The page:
Taken together, these concepts — belonging and dignity — explain the pervasiveness of educational inequality in American public education (and beyond). They also provide a vision of justice toward which we can work and, thus, break the Dysfunctional Cycle once and for all.
While neither of us could have predicted this precise moment in which we are now living when we wrote this book, we feel that it is a vital resource for understanding our current reality and forging a path forward.
Collectively, we have yet to recognize the inherent dignity of Black life. We have yet to affirm the right for Black Americans to assert that they belong here. As a result, we have experienced anti-Black police violence, vigilante behavior, false reporting, and continuous uprisings.
This anti-Blackness is present within the way we do schooling. Book studies alone cannot solve the problem. Forging a path forward requires sustained effort, and that path must be paved with dignity and belonging (as evidenced in practices and ensured by policies). Our schools need to center these concepts within a comprehensive approach to organizational change.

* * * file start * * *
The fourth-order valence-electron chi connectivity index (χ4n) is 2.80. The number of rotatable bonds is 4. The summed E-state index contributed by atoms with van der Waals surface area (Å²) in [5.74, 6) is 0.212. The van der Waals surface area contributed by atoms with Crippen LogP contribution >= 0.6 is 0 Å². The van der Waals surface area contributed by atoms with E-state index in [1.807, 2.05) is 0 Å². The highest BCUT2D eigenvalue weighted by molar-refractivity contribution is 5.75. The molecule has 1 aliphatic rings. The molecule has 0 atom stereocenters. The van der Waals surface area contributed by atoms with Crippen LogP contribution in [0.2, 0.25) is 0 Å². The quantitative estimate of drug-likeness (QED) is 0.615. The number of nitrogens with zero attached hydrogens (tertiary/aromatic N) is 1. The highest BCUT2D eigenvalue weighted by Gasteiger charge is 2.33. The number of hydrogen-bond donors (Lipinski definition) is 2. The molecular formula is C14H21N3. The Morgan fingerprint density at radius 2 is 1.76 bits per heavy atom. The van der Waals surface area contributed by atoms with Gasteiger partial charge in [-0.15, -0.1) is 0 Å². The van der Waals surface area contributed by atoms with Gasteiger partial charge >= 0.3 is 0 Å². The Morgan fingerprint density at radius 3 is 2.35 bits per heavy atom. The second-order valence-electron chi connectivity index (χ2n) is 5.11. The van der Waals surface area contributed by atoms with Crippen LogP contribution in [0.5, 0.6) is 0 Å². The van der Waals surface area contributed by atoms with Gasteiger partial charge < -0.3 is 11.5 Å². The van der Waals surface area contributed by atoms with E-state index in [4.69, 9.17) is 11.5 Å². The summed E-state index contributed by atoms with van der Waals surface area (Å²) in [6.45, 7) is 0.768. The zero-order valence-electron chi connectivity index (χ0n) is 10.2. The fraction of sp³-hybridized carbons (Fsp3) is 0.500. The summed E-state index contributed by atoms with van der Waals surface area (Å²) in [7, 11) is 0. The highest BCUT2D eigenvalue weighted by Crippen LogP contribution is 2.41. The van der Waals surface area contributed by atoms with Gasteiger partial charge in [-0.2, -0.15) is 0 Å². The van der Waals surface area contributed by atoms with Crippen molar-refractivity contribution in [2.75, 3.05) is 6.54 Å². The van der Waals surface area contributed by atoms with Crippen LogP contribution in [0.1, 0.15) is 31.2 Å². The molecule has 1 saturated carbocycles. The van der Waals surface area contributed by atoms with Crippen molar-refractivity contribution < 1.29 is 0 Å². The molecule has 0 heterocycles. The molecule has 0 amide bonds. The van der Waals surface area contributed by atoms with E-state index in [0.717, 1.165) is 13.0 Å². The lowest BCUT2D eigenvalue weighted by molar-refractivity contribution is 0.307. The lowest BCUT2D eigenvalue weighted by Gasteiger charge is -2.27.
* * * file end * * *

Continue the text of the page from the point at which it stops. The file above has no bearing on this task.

After all, saying “Black lives matter” is actually the easy part. Changing policies and practices to make that phrase a reality is the hard work. Regardless of its difficulty, this is the work we must do. Our students — especially those most vulnerable and marginalized — and our society as a whole deserve nothing less.
Let’s get it right this time.
Click here for a FREE DOWNLOAD of Chapter One!
Floyd Cobb and John Krownapple's friendship and professional relationship started in December 2008 at the annual conference of the National Staff Development Council (NSDC), now Learning Forward. As two individuals who have been tapped as “equity leaders” in their individual professional contexts, they have come to observe some very familiar patterns despite the fact that they've led this work in different regions of the country. In this book, they'd like to share these patterns but more importantly, their vision of how to make the noble and humanitarian undertaking of equity implementation more effective.